In the face of extensive comments and criticism from the industry, including the Securities Industry and Financial Markets Association (SIFMA) and smaller broker-dealers, Ketchum announced before the Congressional Subcommittee that “we will not move ahead with the present form of the proposal and will not move forward with an amended version until we conclude that the concerns raised in the comments have been addressed.”
Industry comments have focused on the potential threat to individual privacy posed by transferring too much data electronically. Ketchum reported that FINRA has already watered down its proposal by agreeing not to collect personally identifiable data. However, he acknowledged that FINRA shared the concerns raised about the ability of bad actors to obtain information from its system that could be used to identify individuals. Ketchum testified that FINRA is evaluating the ability to accomplish some of its same investor protection goals by relying upon data generated by the SEC’s Consolidated Audit Trail when it is implemented; the overlap between the two proposed systems is one basis for the industry’s objections.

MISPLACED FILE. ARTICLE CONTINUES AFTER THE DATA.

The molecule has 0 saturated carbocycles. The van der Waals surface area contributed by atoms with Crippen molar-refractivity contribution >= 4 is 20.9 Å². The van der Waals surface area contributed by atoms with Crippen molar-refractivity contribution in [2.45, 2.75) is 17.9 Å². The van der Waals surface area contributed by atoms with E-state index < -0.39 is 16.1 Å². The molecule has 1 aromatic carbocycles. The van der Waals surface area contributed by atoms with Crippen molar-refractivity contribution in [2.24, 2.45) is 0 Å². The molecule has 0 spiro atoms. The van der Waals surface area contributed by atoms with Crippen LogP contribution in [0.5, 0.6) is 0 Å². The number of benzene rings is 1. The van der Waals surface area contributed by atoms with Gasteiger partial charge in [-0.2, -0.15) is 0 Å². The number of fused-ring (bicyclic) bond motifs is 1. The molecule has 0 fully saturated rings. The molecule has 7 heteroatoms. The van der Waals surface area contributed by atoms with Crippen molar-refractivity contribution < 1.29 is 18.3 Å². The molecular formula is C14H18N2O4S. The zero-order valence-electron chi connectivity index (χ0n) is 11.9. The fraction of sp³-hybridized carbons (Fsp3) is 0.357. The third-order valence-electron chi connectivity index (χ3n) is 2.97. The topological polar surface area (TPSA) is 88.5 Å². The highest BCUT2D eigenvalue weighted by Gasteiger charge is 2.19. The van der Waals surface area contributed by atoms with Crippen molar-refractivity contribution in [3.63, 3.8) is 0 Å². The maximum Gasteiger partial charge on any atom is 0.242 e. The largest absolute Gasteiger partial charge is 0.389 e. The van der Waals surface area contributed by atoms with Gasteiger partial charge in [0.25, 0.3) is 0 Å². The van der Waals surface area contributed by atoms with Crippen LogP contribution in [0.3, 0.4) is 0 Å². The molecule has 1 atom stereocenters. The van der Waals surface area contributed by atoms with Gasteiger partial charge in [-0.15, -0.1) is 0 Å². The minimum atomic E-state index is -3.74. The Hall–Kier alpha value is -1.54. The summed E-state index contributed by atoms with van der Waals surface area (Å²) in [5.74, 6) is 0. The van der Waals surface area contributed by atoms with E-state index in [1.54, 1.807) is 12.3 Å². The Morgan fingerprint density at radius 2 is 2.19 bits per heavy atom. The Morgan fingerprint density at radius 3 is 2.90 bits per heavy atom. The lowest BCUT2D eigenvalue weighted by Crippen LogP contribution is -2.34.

The SEC’s Division of Investment Management issued guidance highlighting the importance of cybersecurity and discussing measures that registered investment companies (“funds”) and registered investment advisers (“advisers”) should consider when addressing cybersecurity risk. The latest guidance reflects the Staff’s continued focus on cybersecurity as a key compliance issue (see our report on the SEC’s cybersecurity sweep exam here).
Even though the nature of cybersecurity threats is rapidly changing, funds and advisers cannot delay the implementation of effective compliance policies because every day that passes increases the possibility that the firm will be the subject of a regulatory examination into its cybersecurity procedures or, worse, be the subject of a cyber attack.